I was allowed to sleep in just a little bit on this cold October morning before I hit the panels again.
First up was "The CSI Effect" with Moderator Jon McGoran, Jonathan Greene (who produces CSI SVU), J.I. Baker, and Lisa Black, author and forensic scientist. Marcia Clark was supposed to be on it but she was a no-show.
The topic affects us all, not just authors, but everyone, because the aforementioned "CSI Effect" is the public's perception that there is always forensic evidence to be had. Not so, say the panelists, Not all cases have fingerprints or mountains of DNA. In fact, they mentioned what is now called the 50 Shades of Grey effect, that because of that book, a jury, who should have convicted a cut and dried sex offender case, couldn't believe that the woman didn't want rough sex.
The panelists also noted that the public is used to having the trial wrap up quickly. Black mentioned that TV glosses over the details whereas a book has more time to dabble in them, get the details right. They also discussed how their characters deal with death so nonchalantly. I know that as for me, I can't watch surgery. There's something about pink, warm skin and running blood. But I can watch an autopsy--at least some parts--because the body isn't alive, no running blood, no beating heart, less ick factor.
When asked by an audience member if there were certain errors in books and TV of a forensic nature that drove the authors nuts, Black replied that her red button issue is the computer screen flashing "Match" for fingerprints. It's more accurate to say it's "consistant" with the evidence. A computer can pull up possible "consistancies" but human beings have to decide whether it's a match or not. "Match" more accurately applies to ballistics or DNA evidence. A fascinating panel.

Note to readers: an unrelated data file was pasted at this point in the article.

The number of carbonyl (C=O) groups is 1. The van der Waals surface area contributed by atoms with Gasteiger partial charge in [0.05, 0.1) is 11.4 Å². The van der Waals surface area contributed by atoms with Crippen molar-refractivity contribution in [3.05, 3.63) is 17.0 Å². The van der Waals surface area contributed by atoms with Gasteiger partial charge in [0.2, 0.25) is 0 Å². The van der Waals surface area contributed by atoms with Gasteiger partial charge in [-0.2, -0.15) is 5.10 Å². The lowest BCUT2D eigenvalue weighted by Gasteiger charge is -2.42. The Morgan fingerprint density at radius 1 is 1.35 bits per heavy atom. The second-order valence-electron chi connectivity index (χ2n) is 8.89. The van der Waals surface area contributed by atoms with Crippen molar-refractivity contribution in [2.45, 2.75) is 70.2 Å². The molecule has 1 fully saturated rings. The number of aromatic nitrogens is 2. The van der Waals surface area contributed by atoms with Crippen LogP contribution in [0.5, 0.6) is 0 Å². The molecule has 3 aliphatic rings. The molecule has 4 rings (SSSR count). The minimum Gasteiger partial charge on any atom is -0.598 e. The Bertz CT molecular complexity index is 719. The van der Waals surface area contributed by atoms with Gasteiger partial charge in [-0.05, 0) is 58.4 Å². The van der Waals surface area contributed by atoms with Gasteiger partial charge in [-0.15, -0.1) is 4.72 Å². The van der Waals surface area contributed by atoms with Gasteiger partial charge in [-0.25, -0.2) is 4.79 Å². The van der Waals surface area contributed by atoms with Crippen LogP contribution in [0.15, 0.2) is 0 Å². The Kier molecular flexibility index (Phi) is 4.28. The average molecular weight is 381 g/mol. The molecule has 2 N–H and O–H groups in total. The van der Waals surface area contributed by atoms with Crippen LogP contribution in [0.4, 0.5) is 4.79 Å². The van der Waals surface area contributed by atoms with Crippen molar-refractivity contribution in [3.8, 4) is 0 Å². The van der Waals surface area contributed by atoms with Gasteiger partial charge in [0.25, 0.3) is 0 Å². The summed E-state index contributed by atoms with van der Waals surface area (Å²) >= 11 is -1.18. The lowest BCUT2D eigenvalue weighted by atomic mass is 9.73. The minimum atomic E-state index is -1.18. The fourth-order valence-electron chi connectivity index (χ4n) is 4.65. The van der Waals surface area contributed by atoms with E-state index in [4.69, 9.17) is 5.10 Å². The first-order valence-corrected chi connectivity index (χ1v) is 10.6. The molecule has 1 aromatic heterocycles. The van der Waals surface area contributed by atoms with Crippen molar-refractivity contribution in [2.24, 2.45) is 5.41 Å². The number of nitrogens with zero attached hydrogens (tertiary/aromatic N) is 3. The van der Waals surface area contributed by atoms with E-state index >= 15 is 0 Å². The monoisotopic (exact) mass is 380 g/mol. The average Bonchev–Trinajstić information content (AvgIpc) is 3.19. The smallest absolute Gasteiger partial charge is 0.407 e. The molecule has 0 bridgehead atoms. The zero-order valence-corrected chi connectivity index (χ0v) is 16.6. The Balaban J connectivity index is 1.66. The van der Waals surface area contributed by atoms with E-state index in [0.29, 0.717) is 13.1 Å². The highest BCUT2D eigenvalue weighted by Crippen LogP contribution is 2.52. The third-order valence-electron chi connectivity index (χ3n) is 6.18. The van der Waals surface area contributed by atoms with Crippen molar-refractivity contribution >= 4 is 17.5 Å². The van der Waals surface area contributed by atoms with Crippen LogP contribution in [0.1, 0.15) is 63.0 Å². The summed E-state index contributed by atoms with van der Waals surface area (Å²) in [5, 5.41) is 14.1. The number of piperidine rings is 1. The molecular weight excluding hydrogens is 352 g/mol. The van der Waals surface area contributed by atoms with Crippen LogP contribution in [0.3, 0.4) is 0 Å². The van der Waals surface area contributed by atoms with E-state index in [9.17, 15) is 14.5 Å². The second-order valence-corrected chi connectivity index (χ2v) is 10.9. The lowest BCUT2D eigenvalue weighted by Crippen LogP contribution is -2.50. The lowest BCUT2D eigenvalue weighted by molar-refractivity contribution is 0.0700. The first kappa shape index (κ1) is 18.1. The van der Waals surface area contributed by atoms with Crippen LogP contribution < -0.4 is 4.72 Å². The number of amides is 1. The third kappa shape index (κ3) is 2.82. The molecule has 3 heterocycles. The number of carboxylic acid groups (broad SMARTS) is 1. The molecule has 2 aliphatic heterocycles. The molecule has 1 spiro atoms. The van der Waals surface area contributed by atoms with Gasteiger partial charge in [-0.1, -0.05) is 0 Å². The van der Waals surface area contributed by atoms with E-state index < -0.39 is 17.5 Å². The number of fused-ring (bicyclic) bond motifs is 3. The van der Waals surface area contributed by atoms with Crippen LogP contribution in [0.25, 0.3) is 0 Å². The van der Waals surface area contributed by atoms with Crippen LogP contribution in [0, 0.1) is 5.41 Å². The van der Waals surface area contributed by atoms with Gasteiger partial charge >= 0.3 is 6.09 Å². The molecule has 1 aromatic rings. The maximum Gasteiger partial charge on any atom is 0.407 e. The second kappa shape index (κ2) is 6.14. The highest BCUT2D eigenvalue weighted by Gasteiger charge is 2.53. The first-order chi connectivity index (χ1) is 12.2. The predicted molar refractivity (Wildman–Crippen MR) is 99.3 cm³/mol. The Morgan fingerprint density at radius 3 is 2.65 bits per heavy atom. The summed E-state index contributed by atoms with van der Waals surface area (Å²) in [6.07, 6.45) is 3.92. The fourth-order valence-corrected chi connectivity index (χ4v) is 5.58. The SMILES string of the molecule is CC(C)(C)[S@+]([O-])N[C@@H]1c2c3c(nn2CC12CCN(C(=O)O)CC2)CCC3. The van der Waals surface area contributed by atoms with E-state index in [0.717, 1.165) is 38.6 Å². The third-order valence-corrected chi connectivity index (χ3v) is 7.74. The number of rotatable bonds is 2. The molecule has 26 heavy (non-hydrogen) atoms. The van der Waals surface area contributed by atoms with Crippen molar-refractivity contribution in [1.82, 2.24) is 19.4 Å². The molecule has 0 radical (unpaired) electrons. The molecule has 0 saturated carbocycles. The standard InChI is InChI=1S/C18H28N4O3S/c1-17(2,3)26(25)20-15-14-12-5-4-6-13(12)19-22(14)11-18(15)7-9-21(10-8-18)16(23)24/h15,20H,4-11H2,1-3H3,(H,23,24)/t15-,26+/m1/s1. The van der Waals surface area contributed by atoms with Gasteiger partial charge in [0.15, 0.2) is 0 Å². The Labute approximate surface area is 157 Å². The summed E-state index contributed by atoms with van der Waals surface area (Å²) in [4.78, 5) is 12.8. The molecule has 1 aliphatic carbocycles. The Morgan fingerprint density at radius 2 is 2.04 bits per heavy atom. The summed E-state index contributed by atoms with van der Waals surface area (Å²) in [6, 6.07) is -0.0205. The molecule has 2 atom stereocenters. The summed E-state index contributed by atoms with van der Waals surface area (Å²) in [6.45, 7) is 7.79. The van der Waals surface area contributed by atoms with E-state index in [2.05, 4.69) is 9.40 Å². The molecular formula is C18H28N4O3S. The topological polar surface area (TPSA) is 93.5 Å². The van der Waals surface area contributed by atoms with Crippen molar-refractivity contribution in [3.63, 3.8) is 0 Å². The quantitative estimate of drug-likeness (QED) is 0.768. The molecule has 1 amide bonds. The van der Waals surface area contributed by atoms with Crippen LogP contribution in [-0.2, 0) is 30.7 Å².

Next was "History Repeats Itself: Actual Historical Figures in Fiction" with moderator Craig McDonald, Roberta Rogow (she writes a series with Lewis Carroll and Arthur Conan Doyle), Michael McMenamin and his son, Patrick (they feature Winston Churchill, Hitler, and other World War II personages).
McDonald made a good point, one I tend to follow: voids in a historical figures' biography open the door for our own fiction. If they aren't recorded as doing "A" then I can have them doing "B" sort of thing.
And then it was off to an outside event in Hudson, OH at the Learned Owl Bookstore with authors Elizabeth Hand, Yrsa Sigurdardottir, Julia Spencer-Fleming, and me.
Number one, it is the absolute prettiest drive down there over the Cuyahoga River, alongside miles of wooded hills with every fall color you can imagine on a cold, crisp day of sunshine and picturesque clouds. The village of Hudson is ridiculously pretty and picture-perfect. And the Learned Owl is just what you'd expect; cute, cozy, and with the friendliest most helpful staff!
We had the best time, and, as authors will, we got a bit silly. Julia started it! She egged me on to write the next Big Thing: Scandanavian Cozies, as Jani Veestersen. We came up with the first title: Screamshaw. Then she started in on Scandanavian erotica, and I suggested 50 Shades of Herring. And it went downhill from there.
A bit of Main Street.
A bit more of Main Street.
The silver foxes, me and Julia Spencer-Fleming. We had waaay too good a time there. And yes, we sold books.
Tomorrow, first thing at 9 am is my panel, "Murder Most Ancient" with Peg Herring, Albert Bell, Sharan Newman, and Marilyn Todd. Come on down! We're giving away books! I'm leaving pretty much after the signing and I'll report on it later that evening when I return to California.